CHARLES KENNEDY: Oh we were always very clear. We agree with the government on this but when it comes to issues of tax, defence, the commitment of British troops, social security, these big items - the House of Commons has to retain national control over these matters.

When, on other issues, and I mentioned pollution earlier, it makes sense for countries to co-operate, that's something that we would embrace. We're in Europe but we're in Europe and we want to see Britain engaged at the heart of Europe so that we can bring about the necessary reforms that make sense. I stand for election to the House of Commons, have done over the last 21 years now.

I don't agree with the basis upon which it's elected, I don't agree with a lot of the decisions it arrives at, I don't agree with the way that it goes about arriving at some of those decisions. But that's not to say that I'm a whole-hearted participant because I want to reform it for the better. That should be our attitude to Europe.

DAVID FROST: Would you on Europe, would you if there was a referendum on the Constitution, would you go shoulder to shoulder, to use a phrase that's been used in another context this week - Tony Blair and George Bush. But, shoulder to shoulder with Tony Blair? Campaigning together on occasions?

CHARLES KENNEDY: Well I wouldn't like to think that if I was shoulder to shoulder with Tony Blair that it would be in quite the way that Tony Blair is shoulder to shoulder with George Bush at the moment. I think that will be an unhappy comparison.

But if we were to have a referendum on a sensible constitution which I think and hope can be achieved shortly, then obviously you will want an all party campaign. But equally important, not just the politicians, the formal party politicians and I will happily work with Conservatives like Michael Heseltine and Ken Clarke as I have in the past. I will happily work with Tony Blair, Gordon Brown or whoever. But equally I want to see people coming in from outside politics, from other walks of life, because I think that would send a very persuasive signal to people.

DAVID FROST: Why has the anti-European lobby, it's more than a lobby, got such support. Seemingly is that partially because there's been too little campaigning by all of you who are on the other side? I mean how can you, how can you win a constitution in that way?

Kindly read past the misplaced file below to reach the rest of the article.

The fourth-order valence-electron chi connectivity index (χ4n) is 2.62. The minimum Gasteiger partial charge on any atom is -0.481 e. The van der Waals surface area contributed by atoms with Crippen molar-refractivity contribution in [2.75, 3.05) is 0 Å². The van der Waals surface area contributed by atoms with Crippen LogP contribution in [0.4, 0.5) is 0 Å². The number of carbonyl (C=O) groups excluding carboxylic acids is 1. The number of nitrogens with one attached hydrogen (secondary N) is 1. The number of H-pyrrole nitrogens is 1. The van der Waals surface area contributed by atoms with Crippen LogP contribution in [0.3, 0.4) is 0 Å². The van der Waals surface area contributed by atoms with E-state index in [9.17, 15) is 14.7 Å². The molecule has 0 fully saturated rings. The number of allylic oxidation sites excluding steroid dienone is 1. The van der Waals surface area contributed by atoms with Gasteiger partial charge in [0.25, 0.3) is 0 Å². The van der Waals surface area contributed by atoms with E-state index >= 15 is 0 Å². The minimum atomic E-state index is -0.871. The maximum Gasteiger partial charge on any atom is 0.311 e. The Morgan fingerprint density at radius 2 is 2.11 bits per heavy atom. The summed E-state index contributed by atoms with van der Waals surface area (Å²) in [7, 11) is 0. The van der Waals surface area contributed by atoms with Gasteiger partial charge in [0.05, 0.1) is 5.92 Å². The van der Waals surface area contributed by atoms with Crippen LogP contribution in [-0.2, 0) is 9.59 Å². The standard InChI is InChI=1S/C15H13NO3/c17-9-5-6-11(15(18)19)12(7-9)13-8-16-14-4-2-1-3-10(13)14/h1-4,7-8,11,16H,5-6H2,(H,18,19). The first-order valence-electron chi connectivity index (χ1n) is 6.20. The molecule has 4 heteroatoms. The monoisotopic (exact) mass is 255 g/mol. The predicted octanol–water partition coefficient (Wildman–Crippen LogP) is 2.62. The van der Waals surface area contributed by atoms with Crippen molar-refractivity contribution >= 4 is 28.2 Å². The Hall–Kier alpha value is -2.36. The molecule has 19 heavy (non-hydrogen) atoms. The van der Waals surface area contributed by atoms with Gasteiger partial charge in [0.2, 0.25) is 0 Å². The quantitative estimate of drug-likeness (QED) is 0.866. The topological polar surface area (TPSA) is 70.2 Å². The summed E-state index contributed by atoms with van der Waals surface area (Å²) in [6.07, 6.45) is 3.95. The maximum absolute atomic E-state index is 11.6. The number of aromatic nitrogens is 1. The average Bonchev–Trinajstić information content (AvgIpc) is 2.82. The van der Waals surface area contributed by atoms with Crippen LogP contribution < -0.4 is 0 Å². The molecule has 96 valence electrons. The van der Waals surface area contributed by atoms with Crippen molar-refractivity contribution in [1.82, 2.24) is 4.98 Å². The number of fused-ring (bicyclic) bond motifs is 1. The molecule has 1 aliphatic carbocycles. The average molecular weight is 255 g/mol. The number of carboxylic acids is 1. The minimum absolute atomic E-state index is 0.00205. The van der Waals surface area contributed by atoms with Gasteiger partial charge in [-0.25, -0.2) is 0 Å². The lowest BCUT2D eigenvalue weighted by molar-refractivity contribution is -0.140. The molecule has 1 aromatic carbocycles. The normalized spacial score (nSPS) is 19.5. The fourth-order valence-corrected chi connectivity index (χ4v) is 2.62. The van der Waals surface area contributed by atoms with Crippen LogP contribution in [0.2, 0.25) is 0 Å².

CHARLES KENNEDY: Well, what's happened here is that really since they came to power, the very handbook that Labour used in opposition for themselves, you don't win elections in three or four weeks, it takes three or four years of hard work and persuasion, and graft.

That's been cast to one side on Europe. They've gone fairly quiet on the issue, they've allowed the antis to have most of the run, obviously those of a sceptical disposition have got a lot of backing in the press. And we launched Britain in Europe, all the people I mentioned, whichever parties including myself, and then nothing happened. And we've really got to learn from that lesson.

We've got to go out there and start making a broad pro-European case now. And the issue we've got to get over to a lot of those watching this programme who are perhaps not pathologically anti-Europe, but are a bit concerned about things, it's, look, a constitution's a good idea if it bolts down what Europe can do, and what Europe can't do. Now we haven't got that at the moment, so if I was sceptical, which I'm not, I'm a Euro enthusiast obviously, I would in fact welcome this development because it makes life a lot clearer.

DAVID FROST: And what about the point that we were touching upon earlier, coming back to the, we've talking about Europe in these elections, we've mentioned Iraq in these elections. We didn't just cover one point that I was thinking about which was what Geoff Hoon was saying about the troops, about more troops.

Do you think there could or should be more troops - double one paper says, but he doesn't know where that comes from? Do you think there should be some more troops, and do you think there should be no more troops without a specific vote in the House of Commons? What do you feel about that, assuming the commanders obviously say they need some?

CHARLES KENNEDY: Absolutely, that's the first and most important thing. If the British commanders in the field request more troops for the reasons of maintaining the work that they're obliged to do as one of the coalition occupying forces, and for the safety of our existing troops, then obviously any government would give that very serious consideration.

However, that is very different indeed from saying that we will expand dramatically either the geography or field of operations outside where we are at the moment, or that we'd place ourselves under American control in those areas, because some of the excursions, the counter-insurgency activities of the Americans.

And General Sir Mike Jackson has made this clear himself quite recently, they have a very different approach to the British approach in these matters. And we felt with rather disastrous consequences, rather than being seen as liberators, we're now seen as an occupying force. I was disappointed to hear Geoff Hoon, as Tony Blair has in the past, link terrorists and fanatics as the people causing all these problems. Of course there are terrorists and fanatics. But if you are innocent women and children and you're being bombed from the skies by American helicopters because of the present of some terrorists and fanatics, that's just going to radicalise ordinary peace-loving Iraqi civilians.